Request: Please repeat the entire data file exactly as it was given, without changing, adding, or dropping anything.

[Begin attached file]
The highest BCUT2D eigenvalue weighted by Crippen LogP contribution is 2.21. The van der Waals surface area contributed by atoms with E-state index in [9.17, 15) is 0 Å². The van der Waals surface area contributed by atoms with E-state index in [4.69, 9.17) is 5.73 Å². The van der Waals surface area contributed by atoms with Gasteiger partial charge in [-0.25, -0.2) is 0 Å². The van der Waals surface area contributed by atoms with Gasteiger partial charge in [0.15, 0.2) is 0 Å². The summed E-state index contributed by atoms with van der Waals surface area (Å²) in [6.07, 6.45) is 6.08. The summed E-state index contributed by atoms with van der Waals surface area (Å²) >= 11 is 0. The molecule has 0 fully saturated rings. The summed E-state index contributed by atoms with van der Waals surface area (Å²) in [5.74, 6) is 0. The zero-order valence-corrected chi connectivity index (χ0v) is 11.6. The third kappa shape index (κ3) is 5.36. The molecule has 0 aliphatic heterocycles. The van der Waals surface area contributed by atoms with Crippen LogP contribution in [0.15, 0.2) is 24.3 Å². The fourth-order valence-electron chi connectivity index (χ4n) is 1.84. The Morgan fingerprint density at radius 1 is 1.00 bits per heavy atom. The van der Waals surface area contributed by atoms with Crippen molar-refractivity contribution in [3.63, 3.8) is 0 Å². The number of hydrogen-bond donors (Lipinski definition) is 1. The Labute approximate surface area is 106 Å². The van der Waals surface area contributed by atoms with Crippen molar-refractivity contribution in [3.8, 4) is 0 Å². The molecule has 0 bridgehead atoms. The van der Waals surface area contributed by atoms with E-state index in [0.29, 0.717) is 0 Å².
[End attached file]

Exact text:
The highest BCUT2D eigenvalue weighted by Crippen LogP contribution is 2.21. The van der Waals surface area contributed by atoms with E-state index in [9.17, 15) is 0 Å². The van der Waals surface area contributed by atoms with E-state index in [4.69, 9.17) is 5.73 Å². The van der Waals surface area contributed by atoms with Gasteiger partial charge in [-0.25, -0.2) is 0 Å². The van der Waals surface area contributed by atoms with Gasteiger partial charge in [0.15, 0.2) is 0 Å². The summed E-state index contributed by atoms with van der Waals surface area (Å²) in [6.07, 6.45) is 6.08. The summed E-state index contributed by atoms with van der Waals surface area (Å²) >= 11 is 0. The molecule has 0 fully saturated rings. The summed E-state index contributed by atoms with van der Waals surface area (Å²) in [5.74, 6) is 0. The zero-order valence-corrected chi connectivity index (χ0v) is 11.6. The third kappa shape index (κ3) is 5.36. The molecule has 0 aliphatic heterocycles. The van der Waals surface area contributed by atoms with Crippen LogP contribution in [0.15, 0.2) is 24.3 Å². The fourth-order valence-electron chi connectivity index (χ4n) is 1.84. The Morgan fingerprint density at radius 1 is 1.00 bits per heavy atom. The van der Waals surface area contributed by atoms with Crippen molar-refractivity contribution in [3.63, 3.8) is 0 Å². The number of hydrogen-bond donors (Lipinski definition) is 1. The Labute approximate surface area is 106 Å². The van der Waals surface area contributed by atoms with Crippen molar-refractivity contribution in [3.8, 4) is 0 Å². The molecule has 0 bridgehead atoms. The van der Waals surface area contributed by atoms with E-state index in [0.29, 0.717) is 0 Å².